Nikola Vucevic has become a whipping boy for Bulls fans as he struggles through an inconsistent season. Vucevic hit rock bottom (hopefully) against his former team on Sunday, putting up a truly atrocious 4-of-19 shooting line while getting embarrassed on the other end. I’ve tried to be patient with Vucevic this season given his track record, but that game against the Magic in an ugly blowout loss had me ready to totally give up on him.
Vucevic bounced back Monday night with one of his best performances of the season, going for 26 points, 15 rebounds, four assists, three blocks and a steal while shooting 10-of-18 from the field and 4-of-7 from 3-point range. An airball on his first shot seemed to be a bad omen, but he shook that off and put forth a great effort, with several stretches of dominance that helped the Bulls build up big leads. He even had a pair of and-1s on aggressive forays to the rim, which is something that would be nice to see more of down low.
Of course, the Bulls did almost choke away a lead that was 28 points in the third quarter and 17 points with 5:50 to play after one of those stretches of Vooch dominance seemed to put the game away. Chicago’s offense totally melted down, with Vucevic committing one bad turnover down the stretch and then mostly playing a bystander role outside of one awful shot that had no chance after Zach LaVine tossed him a grenade at the end of the shot clock. It would have been nice to see the Bulls go to the big man more in crunch time, but LaVine and Coby White really struggled with ball pressure and couldn’t get him the ball in good spots. Luckily, the Bulls squeaked out a one-point win.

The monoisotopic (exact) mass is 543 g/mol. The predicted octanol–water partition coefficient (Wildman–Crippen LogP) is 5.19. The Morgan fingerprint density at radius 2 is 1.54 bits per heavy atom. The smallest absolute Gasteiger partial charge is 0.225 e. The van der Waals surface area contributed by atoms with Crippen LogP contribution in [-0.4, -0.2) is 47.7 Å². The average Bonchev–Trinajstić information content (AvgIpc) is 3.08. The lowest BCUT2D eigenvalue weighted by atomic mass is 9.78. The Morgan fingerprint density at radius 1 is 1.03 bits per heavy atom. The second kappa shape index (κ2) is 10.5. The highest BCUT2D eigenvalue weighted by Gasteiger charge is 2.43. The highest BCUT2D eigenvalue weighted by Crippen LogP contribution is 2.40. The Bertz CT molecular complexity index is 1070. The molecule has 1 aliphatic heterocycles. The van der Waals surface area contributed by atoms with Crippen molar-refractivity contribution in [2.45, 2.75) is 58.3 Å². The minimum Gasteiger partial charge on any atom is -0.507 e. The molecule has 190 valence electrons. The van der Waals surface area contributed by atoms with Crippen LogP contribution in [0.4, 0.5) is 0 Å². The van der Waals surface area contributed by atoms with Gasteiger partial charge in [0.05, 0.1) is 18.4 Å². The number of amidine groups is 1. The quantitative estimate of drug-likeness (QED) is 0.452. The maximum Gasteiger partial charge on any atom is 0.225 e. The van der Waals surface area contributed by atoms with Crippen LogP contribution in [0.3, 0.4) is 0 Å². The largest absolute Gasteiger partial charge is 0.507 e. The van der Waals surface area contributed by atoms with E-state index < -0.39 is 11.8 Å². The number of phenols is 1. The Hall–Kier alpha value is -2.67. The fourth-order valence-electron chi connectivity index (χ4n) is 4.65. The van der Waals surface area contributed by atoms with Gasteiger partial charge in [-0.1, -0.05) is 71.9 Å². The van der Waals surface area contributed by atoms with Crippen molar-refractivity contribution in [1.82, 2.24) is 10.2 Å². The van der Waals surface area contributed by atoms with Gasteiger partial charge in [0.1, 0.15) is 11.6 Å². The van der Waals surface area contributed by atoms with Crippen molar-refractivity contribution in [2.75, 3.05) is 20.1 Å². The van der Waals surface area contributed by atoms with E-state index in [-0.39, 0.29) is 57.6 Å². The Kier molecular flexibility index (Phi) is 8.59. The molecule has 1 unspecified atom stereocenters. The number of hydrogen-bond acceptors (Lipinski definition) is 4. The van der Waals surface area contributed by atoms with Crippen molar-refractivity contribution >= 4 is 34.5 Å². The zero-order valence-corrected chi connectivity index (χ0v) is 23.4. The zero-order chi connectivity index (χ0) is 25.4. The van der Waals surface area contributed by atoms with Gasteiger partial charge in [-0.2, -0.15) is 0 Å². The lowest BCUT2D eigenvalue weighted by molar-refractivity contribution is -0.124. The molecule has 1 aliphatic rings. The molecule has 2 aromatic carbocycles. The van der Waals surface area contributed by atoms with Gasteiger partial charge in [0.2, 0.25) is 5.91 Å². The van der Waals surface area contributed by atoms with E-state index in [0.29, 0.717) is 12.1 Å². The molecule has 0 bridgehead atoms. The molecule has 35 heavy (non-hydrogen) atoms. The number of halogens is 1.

Perhaps it’s no surprise that the Bulls fell apart as Vucevic got quiet, as he has been something of a barometer for this team this season. It’s no surprise that teams win more when their best players play well and lose more when they play poorly, but Vucevic’s win/loss splits are truly astounding and way more drastic than the Bulls’ other stars.
The Bulls are 25-14 with Vooch in the lineup this season. In those 25 wins, he boasts averages of 17.9 points, 12.0 rebounds, 3.5 assists, 1.3 blocks and 1.2 steals in 33.7 minutes while shooting 46.3% overall and 38.6% from 3-point range on 5.1 attempts per game. That field goal percentage is still a bit below his career mark of 49.2%, but it’s at least respectable and that 3-point percentage is excellent. His poor finishing around the rim is the main culprit for that overall field goal percentage not being quite as high in wins, though he has been more aggressive getting shots down there in these games:
In Bulls wins, they have a 116.4 offensive rating, 104.4 defensive rating and 12.1 net rating with Vucevic on the court.
Then there are the losses. In those 14 losses, his averages sit at 14.1 points, 10.0 rebounds, 3.4 assists, 1.1 blocks and 0.8 steals in 32.4 minutes while shooting a dreadful 37.9% overall and 23.6% from 3-point range on 5.1 attempts per game. Toss in 99.8/118.0/-18.2 on-court offensive rating/defensive rating/net rating splits, and things are really ugly when Vooch is going bad.
The major 3-point percentage swing plays a notable role here. Vooch has been solid around the rim (though not as many attempts) and from mid-range in losses, but that 3-point shooting has been a major struggle and his non-restricted area shots in the paint have been awful:
Vucevic knocking down 3s adds such an important dimension to the Bulls’ offense, completely opening things up and offering up an outlet valve on those pick-and-pop plays when the defense is keying in on DeMar DeRozan, Zach LaVine or any of the other Bulls guards. He’s also a threat as a passer, making him one of the more dangerous all-around bigs in the NBA when he has it going. It also seems as if playing well offensively helps energize his defense, which is something we saw for much of the night against OKC.
The problem is Vucevic simply hasn’t been able to string together enough quality games this season. The Bulls have still been able to win a bunch despite his inconsistency thanks to their overall talent level, but Vooch playing well really raises their ceiling. And when he’s going bad, things are typically going poorly for Chicago.
The concern for the Bulls is that these volatile swings will hurt them come playoff time. A number of fans would love to see Vucevic traded, but it’s hard to see a deal out there that would make sense. The Bulls will likely have to ride with Vooch and hope he can find a more consistent base of play the rest of the season.